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I am trying to achieve a privilege escalation. I have a virtual machine on Linux and I escaped from an rbash terminal. I have now a "normal" user terminal. My user is not in the sudoers file.

Is it possible to perform a privilege escalation using the ping command?

SUID bit is permitted for /bin/ping but I do not know how to proceed from there. Can anybody help?

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    What version of ping are you dealing with? (ping -V) – Arminius Dec 15 '19 at 23:11
  • ping -V returns "ping utility, iputils-sss20071127" – mb3354 Dec 16 '19 at 7:01
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    I wonder why distros haven't moved to setting the cap_net_raw instead of using the suid... – Giacomo Alzetta Dec 16 '19 at 13:08
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    @Giacomo The Red Hat triad of RHEL, CentOS and Fedora has. (plus cap_net_admin) – Michael Snook Dec 16 '19 at 14:18
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A SUID binary is not inherently exploitable for privilege escalation. The problem is when there is a vulnerability in the software (ex. many CTFs have a SUID binary that contains a buffer overflow vulnerability that can be exploited for privilege escalation) or an administrator sets the SUID bit on a binary that should not have it set. An extreme example of the latter would be an admin setting vim to SUID with owner root, allowing users to execute bash commands as root within a vim session (:![shell command]).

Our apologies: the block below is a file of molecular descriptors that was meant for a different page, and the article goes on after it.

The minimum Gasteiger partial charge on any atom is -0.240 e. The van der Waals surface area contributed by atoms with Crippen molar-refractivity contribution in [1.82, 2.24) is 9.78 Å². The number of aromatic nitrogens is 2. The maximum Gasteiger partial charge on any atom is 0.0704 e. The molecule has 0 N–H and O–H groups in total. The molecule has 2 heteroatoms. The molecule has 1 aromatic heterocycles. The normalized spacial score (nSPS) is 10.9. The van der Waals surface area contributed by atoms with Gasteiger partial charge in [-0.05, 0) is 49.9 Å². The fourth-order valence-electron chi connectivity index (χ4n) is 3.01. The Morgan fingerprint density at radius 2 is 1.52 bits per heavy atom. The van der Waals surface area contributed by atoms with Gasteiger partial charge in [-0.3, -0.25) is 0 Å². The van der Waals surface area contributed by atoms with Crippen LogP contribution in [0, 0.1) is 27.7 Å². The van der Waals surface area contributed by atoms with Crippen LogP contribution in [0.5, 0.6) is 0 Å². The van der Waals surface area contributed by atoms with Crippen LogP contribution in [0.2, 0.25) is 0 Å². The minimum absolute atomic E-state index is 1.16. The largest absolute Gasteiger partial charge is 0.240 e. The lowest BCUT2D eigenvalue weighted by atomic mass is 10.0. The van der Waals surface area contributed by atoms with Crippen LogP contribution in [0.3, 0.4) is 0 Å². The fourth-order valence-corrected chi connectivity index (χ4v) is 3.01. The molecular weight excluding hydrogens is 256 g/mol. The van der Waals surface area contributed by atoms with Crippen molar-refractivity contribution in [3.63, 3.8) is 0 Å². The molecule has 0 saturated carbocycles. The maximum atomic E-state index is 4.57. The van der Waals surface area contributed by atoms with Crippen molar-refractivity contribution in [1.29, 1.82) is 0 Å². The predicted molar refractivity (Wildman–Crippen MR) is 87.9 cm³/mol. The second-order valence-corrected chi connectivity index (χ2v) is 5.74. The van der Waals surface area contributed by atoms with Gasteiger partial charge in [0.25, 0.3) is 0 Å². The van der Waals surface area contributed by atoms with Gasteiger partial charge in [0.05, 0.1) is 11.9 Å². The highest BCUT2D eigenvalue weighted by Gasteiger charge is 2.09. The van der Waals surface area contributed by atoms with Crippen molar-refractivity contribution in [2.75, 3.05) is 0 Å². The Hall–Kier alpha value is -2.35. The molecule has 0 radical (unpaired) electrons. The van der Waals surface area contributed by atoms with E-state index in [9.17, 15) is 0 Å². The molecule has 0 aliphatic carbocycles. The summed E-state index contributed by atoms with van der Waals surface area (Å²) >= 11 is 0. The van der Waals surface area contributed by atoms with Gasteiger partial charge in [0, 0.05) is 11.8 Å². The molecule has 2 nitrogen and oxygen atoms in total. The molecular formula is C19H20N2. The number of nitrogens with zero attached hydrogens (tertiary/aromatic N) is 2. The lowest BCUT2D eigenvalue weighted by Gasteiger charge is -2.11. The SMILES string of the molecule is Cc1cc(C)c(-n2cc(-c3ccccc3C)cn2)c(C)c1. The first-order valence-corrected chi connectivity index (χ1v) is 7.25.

A quick reference check on this led me to this article on Linux privesc. You may find the section 3. Exploiting SUID Executables helpful.

The ping utility requires the binary to be owned by root and the SUID bit set because it sends/receives ICMP requests using "raw sockets" which only root can do. You would need to find either a vulnerable version of ping (I assume this is why @Arminius asked for the version) or a way to inject code/commands. Personally I have never been able to leverage ping in pentests or CTFs for privilege escalation, but that certainly doesn't mean it's not possible :)

A famous similar example is older versions of nmap which supported the --interactive mode. If the SUID bit was set (many scans such as the default syn scan -sS "require raw-packet privileges") then you could drop to a root shell from the interactive mode. More info is in the privesc link above on this if you're interested.

If you are looking at a CTF challenge, I typically start looking for obvious non-default SUID programs (ex. /opt/myprog/test.bin) first, and then come back to the "normal" suid programs like /bin/ping as a last resort after other checks are fruitless.

  • One way to quickly list all such files is to use find, for example: find / -user root -perm -4000 2>/dev/null – Zeta Two Dec 17 '19 at 1:31
  • It stands to reason that the software in question could be the operating system or shell. Granted, you don't see as much of this sort of problem on Linux as you do on Windows. – corsiKa Dec 17 '19 at 7:10

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